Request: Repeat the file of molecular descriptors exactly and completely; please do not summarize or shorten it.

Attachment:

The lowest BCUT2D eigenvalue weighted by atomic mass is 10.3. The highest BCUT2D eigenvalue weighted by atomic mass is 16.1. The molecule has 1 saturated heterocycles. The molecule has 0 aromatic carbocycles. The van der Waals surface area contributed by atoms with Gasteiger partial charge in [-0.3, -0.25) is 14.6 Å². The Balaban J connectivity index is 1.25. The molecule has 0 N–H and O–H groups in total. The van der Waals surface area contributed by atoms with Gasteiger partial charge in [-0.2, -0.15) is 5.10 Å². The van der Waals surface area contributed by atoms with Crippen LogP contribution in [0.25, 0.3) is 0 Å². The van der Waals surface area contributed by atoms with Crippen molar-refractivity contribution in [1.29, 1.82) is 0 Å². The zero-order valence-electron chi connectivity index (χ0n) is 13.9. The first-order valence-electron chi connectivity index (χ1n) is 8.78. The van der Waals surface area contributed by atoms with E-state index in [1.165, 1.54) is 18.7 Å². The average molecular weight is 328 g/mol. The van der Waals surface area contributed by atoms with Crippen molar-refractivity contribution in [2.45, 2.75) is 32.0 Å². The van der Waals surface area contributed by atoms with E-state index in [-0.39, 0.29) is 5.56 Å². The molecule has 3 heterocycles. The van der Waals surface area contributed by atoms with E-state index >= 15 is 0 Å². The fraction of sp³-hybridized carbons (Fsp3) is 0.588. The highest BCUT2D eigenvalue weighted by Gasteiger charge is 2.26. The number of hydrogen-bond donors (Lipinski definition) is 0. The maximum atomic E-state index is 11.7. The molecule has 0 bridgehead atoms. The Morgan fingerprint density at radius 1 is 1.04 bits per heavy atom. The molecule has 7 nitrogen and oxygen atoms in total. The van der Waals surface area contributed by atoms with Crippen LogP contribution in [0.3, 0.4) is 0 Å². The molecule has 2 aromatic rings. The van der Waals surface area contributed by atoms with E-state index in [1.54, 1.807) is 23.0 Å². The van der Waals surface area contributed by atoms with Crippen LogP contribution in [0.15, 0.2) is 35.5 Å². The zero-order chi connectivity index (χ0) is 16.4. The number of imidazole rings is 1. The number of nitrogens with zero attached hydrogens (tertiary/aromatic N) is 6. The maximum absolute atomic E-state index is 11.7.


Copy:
The lowest BCUT2D eigenvalue weighted by atomic mass is 10.3. The highest BCUT2D eigenvalue weighted by atomic mass is 16.1. The molecule has 1 saturated heterocycles. The molecule has 0 aromatic carbocycles. The van der Waals surface area contributed by atoms with Gasteiger partial charge in [-0.3, -0.25) is 14.6 Å². The Balaban J connectivity index is 1.25. The molecule has 0 N–H and O–H groups in total. The van der Waals surface area contributed by atoms with Gasteiger partial charge in [-0.2, -0.15) is 5.10 Å². The van der Waals surface area contributed by atoms with Crippen LogP contribution in [0.25, 0.3) is 0 Å². The van der Waals surface area contributed by atoms with Crippen molar-refractivity contribution in [1.29, 1.82) is 0 Å². The zero-order valence-electron chi connectivity index (χ0n) is 13.9. The first-order valence-electron chi connectivity index (χ1n) is 8.78. The van der Waals surface area contributed by atoms with E-state index in [1.165, 1.54) is 18.7 Å². The average molecular weight is 328 g/mol. The van der Waals surface area contributed by atoms with Crippen molar-refractivity contribution in [2.45, 2.75) is 32.0 Å². The van der Waals surface area contributed by atoms with E-state index in [-0.39, 0.29) is 5.56 Å². The molecule has 3 heterocycles. The van der Waals surface area contributed by atoms with E-state index >= 15 is 0 Å². The fraction of sp³-hybridized carbons (Fsp3) is 0.588. The highest BCUT2D eigenvalue weighted by Gasteiger charge is 2.26. The number of hydrogen-bond donors (Lipinski definition) is 0. The maximum atomic E-state index is 11.7. The molecule has 0 bridgehead atoms. The Morgan fingerprint density at radius 1 is 1.04 bits per heavy atom. The molecule has 7 nitrogen and oxygen atoms in total. The van der Waals surface area contributed by atoms with Crippen LogP contribution in [0.3, 0.4) is 0 Å². The molecule has 2 aromatic rings. The van der Waals surface area contributed by atoms with E-state index in [1.54, 1.807) is 23.0 Å². The van der Waals surface area contributed by atoms with Crippen LogP contribution in [0.15, 0.2) is 35.5 Å². The zero-order chi connectivity index (χ0) is 16.4. The number of imidazole rings is 1. The number of nitrogens with zero attached hydrogens (tertiary/aromatic N) is 6. The maximum absolute atomic E-state index is 11.7.